If this had been the opposing viewpoint delivered in the same divisive and deliberate way, we would have felt and acted the same.
That’s certainly in line with the Official Blizzard-China social media account of the incident back on Thursday (translated by IGN):
“We express our strong indignation [or resentment] and condemnation of the events that occurred in the Hearthstone Asia Pacific competition last weekend and absolutely oppose the dissemination of personal political ideas during any events [or games]. The players involved will be banned, and the commentators involved will be immediately terminated from any official business. Also, we will protect [or safeguard] our national dignity [or honor].”
Oh, wait, no it’s not.
The broader context of the drama is also instructive. Specifically, the General Manager for the Houston Rockets tweeted a pro-Hong Kong message that threatened to upend billions of dollars in NBA deals and merchandise in China. That tweet went out on October 4th, and the Chinese backlash – including banning broadcasts of Rockets’ games – started on October 6th.
The NBA sent out this tweet on October 7th:
“While Daryl has made it clear that his tweet does not represent the Rockets or the NBA, the values of the league support individuals educating themselves and sharing their views on matters important to them,” NBA said in a statement, adding: “We have great respect for the history and culture of China and hope that sports and the NBA can be used as a unifying force to bridge cultural divides and bring people together.”
Then on October 8th, after considerable domestic backlash, the NBA basically said “just kidding, we’re totes in favor of free speech.” To which China responded by immediately halting all NBA preseason broadcasts and issuing this statement:
“We express our strong dissatisfaction and opposition to Silver’s stated support of Morey’s right to free speech. We believe any remarks that challenge national sovereignty and social stability do not belong to the category of free speech,” the network said. “We will also immediately examine all other cooperation and exchanges with the NBA.”
Then, October 9th, all official Chinese partners with the NBA suspended ties.
…only to reverse course on October 10th, per the New York Times. The speculation is China started to realize how visible its hand up the asses of these puppets had become, and started to worry maybe things were becoming a bit too counter-productive. Indeed, China’s insane overreaction certainly has brought Hong Kong protests and China’s ethnic cleansing of Muslims into greater awareness, if only for a little while.
So, to summarize:
- Oct 4th: Pro-Hong Kong tweet by Rockets’ General Manager
- Oct 6th: Chinese backlash | blitzchung’s pro-Hong Kong interview statement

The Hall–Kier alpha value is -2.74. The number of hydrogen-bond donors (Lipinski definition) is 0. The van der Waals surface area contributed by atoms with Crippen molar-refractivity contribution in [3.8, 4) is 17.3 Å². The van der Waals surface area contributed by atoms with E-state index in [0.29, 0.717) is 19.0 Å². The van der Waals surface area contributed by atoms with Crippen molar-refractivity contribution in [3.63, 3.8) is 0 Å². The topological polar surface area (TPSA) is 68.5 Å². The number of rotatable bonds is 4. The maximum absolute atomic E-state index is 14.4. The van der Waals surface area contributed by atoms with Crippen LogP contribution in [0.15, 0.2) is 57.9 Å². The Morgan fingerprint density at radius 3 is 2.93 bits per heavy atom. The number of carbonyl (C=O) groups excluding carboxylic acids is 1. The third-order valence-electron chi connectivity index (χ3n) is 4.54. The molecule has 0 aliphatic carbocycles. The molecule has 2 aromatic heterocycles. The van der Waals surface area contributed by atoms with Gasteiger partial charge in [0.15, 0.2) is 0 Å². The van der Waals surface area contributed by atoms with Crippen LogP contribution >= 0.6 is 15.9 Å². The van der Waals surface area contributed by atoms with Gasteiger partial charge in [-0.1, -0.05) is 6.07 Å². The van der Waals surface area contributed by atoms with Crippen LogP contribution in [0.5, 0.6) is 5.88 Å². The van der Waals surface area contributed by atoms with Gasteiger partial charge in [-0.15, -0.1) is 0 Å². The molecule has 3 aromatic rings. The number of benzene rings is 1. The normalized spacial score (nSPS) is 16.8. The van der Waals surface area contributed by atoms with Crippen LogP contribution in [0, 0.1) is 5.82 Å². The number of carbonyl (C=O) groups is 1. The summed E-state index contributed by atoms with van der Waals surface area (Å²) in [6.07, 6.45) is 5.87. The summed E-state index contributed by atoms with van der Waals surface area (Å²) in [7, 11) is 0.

- Oct 7th: NBA apologizes to China
- Oct 8th: NBA takes it back, China angry | Blizzard apologizes to China, bans blitzchung
- Oct 9th: China suspends relationship with NBA
- Oct 10th: China unsuspends relationship with NBA
- Oct 11th: Blizzard lessens ban on blitzchung
Funny how that all works out.
In fairness to Blizzard, it is possible that everything is just a big coincidence. I doubt it was Brack himself who decided on the punishment – whomever made the call did already have a set of rules in black & white to follow, including the bit about zeroing out prize money. Beyond the bullshit, Blizzard also has a vested interest in not having the winner’s interview becoming a political podium. Imagine a parade of “Make America Great Again” and “Black Lives Matter” and “But Her Emails!” After seeing the wide-ranging backlash, it’s also entirely plausible to need a few days to properly vet a review and response.
The deeper concern here is how much American companies and institutions may have internalized Chinese (government) values along the way. It is one thing for China to threaten to shut down access if a punishment is not meted out. It is a far more pernicious thing if the NBA and Blizzard preemptively overreacted on behalf of China, in anticipation of the belt. Their behavior this time has been very visible. What is less visible is when they change rules, company culture, and otherwise align themselves in subtle ways such that it becomes impossible to offend China in the first place.
No amount of free speech will overcome self-censorship, the Great Firewall in your mind.
These are interesting times we live in. And ones that seem to, on occasion, move very quickly.
The context, for posterity’s sake, is Blizzard confiscating the prize money from a recent Hearthstone event winner and banning him for a year due to a pro-Hong Kong Live interview statement. No, really. Here’s a link to the official Blizzard blog post, for however long that stays up: